Finding freedom in a Cuban cell

Deze bijdrage is onderdeel van een doorlopende serie ooggetuige-verhalen van Cubaanse journalisten die gevangen zijn genomen tijdens een massale klopjacht op dissidenten, die bekend is geworden als de Zwarte Lente van 2003. Al deze journalisten en redacteuren zijn veroordeeld tijdens eendaagse processen, beschuldigd van overtredingen tegen de “integriteit en soevereiniteit van de staat” of van collaboratie met buitenlandse media met als doel het “destabiliseren van de staat.” Zeventien van hen kwamen recent vrij en werden verbannen naar Spanje als deel van een overeenkomst tussen de Katholieke Kerk en de Cubaanse regering; al zitten drie van hen nog steeds gevangen.

By Ricardo González Alfonso/CPJ Guest Blogger

There exists a sensual, amorous liaison, almost felt and seen, that binds poetry, journalism, and freedom together. Examples of such affairs abound, their protagonists transcending short-lived fame and bursting into history and onto the pages of encyclopedias. They are the greats, the masters, those worthy of veneration. But intellectual stature is not always required of the protagonists of such liaisons. Sometimes history, written with a lowercase “h,” concedes us the privilege of participating in those passions of ink and paper, as they say, of flesh and blood. The paths are varied. In fact, paradoxically, prison can lead to freedom.

On March 18, 2003, Cuba’s state security forces committed a crime against tolerance and carried out a countrywide raid. The detentions went on for three days. They arrested 75 members of our forbidden civil society; 26 of us were independent journalists. The so-called “Black Spring” had begun. But the government failed in its attempt to silence voices capable of screaming and singing through prison bars and walls, past guards and terror.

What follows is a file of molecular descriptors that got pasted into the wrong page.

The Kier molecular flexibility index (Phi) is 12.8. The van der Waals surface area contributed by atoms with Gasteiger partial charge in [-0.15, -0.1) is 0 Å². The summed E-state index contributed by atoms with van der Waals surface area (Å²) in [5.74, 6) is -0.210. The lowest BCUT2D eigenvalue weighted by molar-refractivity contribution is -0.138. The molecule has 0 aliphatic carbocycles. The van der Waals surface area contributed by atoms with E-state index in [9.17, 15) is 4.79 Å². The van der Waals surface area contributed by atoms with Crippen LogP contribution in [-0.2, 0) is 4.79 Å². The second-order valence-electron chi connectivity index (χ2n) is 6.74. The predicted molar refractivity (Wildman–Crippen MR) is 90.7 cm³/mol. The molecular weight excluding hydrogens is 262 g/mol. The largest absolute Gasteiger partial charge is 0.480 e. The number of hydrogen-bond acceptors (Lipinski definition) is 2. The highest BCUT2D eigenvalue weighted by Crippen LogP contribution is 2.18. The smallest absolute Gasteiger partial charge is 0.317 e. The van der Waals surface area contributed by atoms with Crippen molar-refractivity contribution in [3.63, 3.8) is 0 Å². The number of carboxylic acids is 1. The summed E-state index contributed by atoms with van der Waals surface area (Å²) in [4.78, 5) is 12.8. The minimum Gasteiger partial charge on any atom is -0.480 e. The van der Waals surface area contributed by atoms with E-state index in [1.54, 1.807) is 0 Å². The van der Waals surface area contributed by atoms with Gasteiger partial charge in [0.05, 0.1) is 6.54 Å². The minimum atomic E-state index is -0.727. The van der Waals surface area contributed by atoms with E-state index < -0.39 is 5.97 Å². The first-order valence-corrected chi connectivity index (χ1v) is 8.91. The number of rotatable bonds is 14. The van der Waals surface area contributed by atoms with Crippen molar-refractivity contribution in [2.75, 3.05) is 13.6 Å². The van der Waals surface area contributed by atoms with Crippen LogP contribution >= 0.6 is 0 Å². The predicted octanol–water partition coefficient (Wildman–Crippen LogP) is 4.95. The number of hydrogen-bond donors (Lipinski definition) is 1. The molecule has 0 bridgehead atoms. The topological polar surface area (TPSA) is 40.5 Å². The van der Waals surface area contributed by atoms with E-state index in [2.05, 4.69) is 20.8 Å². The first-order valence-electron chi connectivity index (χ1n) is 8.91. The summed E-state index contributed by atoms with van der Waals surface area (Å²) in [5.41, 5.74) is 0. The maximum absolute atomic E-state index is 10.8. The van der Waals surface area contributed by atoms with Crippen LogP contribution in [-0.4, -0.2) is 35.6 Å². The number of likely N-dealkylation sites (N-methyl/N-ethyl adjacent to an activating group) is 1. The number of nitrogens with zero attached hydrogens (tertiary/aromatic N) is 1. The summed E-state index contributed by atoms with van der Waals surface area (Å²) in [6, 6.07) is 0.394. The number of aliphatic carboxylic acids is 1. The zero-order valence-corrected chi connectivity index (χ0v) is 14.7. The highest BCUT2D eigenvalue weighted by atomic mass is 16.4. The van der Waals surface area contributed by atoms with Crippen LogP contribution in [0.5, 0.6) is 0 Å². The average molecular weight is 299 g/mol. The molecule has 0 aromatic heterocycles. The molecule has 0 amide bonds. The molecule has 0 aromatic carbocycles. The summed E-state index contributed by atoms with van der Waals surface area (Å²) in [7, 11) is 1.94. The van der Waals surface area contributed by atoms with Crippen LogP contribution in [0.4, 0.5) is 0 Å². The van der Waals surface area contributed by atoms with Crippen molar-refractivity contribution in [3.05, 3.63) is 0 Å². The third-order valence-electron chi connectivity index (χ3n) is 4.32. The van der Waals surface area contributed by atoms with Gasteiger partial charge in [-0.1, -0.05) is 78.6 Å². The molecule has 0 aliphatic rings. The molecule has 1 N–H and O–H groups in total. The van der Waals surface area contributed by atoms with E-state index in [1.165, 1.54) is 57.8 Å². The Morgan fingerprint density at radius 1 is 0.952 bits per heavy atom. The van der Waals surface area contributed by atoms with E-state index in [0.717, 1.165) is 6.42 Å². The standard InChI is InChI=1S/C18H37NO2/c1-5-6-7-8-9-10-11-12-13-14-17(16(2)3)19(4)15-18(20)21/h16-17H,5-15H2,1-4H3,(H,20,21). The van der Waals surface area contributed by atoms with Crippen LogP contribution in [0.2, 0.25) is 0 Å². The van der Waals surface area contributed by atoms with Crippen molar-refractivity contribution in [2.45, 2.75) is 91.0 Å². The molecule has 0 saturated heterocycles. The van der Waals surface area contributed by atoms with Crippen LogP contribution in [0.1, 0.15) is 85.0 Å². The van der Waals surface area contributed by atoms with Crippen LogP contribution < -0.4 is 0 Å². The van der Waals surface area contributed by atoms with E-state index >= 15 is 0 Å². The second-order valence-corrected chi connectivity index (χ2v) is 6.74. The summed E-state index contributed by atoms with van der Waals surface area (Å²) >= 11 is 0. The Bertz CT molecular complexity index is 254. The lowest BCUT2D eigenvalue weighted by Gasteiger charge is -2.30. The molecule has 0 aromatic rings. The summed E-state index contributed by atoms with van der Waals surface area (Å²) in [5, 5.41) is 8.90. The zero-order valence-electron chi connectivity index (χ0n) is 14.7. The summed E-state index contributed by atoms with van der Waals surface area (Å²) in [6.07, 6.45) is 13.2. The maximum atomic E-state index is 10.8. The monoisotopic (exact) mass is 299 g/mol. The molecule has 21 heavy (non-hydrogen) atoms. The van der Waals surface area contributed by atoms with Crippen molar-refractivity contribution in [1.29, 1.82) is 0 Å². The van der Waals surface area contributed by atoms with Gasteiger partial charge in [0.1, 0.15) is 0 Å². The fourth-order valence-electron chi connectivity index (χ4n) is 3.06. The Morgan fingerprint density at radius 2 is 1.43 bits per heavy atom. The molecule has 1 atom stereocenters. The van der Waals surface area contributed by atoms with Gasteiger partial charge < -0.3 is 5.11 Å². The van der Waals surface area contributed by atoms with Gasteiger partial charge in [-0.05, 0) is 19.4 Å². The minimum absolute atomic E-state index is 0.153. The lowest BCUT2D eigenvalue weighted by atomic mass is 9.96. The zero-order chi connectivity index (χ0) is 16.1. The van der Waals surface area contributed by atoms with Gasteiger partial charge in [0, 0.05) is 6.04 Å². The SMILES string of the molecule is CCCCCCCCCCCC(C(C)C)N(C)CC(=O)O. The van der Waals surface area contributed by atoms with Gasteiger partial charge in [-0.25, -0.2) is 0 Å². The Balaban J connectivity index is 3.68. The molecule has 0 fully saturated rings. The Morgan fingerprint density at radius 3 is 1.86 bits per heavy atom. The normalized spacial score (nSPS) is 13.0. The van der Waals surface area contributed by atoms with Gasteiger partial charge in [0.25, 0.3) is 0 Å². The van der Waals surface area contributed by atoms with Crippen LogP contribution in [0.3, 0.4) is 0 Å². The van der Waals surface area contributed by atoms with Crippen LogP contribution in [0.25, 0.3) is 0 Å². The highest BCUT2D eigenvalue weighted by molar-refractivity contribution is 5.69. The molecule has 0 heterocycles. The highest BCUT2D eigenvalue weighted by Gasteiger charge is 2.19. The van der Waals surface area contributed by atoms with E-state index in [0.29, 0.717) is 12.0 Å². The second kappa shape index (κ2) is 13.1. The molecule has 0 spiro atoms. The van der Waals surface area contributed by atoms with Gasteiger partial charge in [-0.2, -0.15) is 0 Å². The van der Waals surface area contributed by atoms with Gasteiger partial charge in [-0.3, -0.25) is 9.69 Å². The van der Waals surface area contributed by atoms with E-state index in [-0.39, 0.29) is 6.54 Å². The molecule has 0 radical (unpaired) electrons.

I was sentenced to 20 years in prison for practicing journalism outside the control of the state. Days later I was transferred 330 miles (533 kilometers) from where I was staying, and put into Kilo 8, the Camagüey prison known as “I’ve lost the key.”
In this penitentiary I was placed alone in a minuscule cell. In length, the cell was barely longer than my rickety bed, leaving room only for a hole that clumsily provided sanitation services, and a crestfallen pipe that fancied itself a shower. The width of the cell, also stunted, had symbolic value: It was just as wide as a man with outstretched arms.
Nine of us comrades for the cause lived under these conditions, distributed cell by cell along a small hallway, so that we could hear, but not see, one another. This is why I titled my book of poems, written clandestinely in that prison cell, Men without Faces. Some of my accomplices were my very jailers–naturally, without suspecting it or even imagining how the rigor they imposed facilitated the furtive labor of my poetic creation.
During the first three months we had no electricity, which obliged me to write by day. But since there were so many bars between the guards and ourselves (for example, I passed through 11 padlocked doors to see visitors), the opening and closing of those large, iron doors alerted us to the location of the guards, and gave me time to conceal my verses, prohibited and free. I wrote drafts of my poems on a common-sized sheet of paper, but afterward, I transcribed them with tiny letters on slips of paper of just a few centimeters in size, which I hid in my slippers. Then I would burn the originals, disposing of the ashes in that awkward and sanitary hole.